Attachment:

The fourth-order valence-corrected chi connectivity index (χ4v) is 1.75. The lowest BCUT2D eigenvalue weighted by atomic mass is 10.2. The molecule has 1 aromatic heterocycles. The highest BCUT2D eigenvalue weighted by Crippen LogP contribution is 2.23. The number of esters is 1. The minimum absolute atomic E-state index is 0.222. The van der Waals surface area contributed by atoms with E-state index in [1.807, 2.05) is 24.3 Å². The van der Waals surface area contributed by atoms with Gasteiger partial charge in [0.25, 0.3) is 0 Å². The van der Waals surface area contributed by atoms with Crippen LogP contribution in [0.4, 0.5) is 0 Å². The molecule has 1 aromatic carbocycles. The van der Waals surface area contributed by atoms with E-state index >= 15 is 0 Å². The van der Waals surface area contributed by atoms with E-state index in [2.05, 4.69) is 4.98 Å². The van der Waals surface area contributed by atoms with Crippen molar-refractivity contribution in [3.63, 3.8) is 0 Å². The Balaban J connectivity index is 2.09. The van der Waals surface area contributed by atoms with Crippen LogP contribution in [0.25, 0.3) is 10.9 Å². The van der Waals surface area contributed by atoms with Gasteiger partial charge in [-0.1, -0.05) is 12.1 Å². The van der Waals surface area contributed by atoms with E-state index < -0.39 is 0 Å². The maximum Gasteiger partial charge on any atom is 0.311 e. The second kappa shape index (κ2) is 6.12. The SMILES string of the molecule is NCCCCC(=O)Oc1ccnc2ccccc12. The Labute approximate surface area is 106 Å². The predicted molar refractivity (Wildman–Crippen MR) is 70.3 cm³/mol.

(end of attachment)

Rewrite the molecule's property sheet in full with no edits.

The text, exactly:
The fourth-order valence-corrected chi connectivity index (χ4v) is 1.75. The lowest BCUT2D eigenvalue weighted by atomic mass is 10.2. The molecule has 1 aromatic heterocycles. The highest BCUT2D eigenvalue weighted by Crippen LogP contribution is 2.23. The number of esters is 1. The minimum absolute atomic E-state index is 0.222. The van der Waals surface area contributed by atoms with E-state index in [1.807, 2.05) is 24.3 Å². The van der Waals surface area contributed by atoms with Gasteiger partial charge in [0.25, 0.3) is 0 Å². The van der Waals surface area contributed by atoms with Crippen LogP contribution in [0.4, 0.5) is 0 Å². The molecule has 1 aromatic carbocycles. The van der Waals surface area contributed by atoms with E-state index >= 15 is 0 Å². The van der Waals surface area contributed by atoms with E-state index in [2.05, 4.69) is 4.98 Å². The van der Waals surface area contributed by atoms with Crippen molar-refractivity contribution in [3.63, 3.8) is 0 Å². The Balaban J connectivity index is 2.09. The van der Waals surface area contributed by atoms with Crippen LogP contribution in [0.25, 0.3) is 10.9 Å². The van der Waals surface area contributed by atoms with Gasteiger partial charge in [-0.1, -0.05) is 12.1 Å². The van der Waals surface area contributed by atoms with E-state index < -0.39 is 0 Å². The maximum Gasteiger partial charge on any atom is 0.311 e. The second kappa shape index (κ2) is 6.12. The SMILES string of the molecule is NCCCCC(=O)Oc1ccnc2ccccc12. The Labute approximate surface area is 106 Å². The predicted molar refractivity (Wildman–Crippen MR) is 70.3 cm³/mol.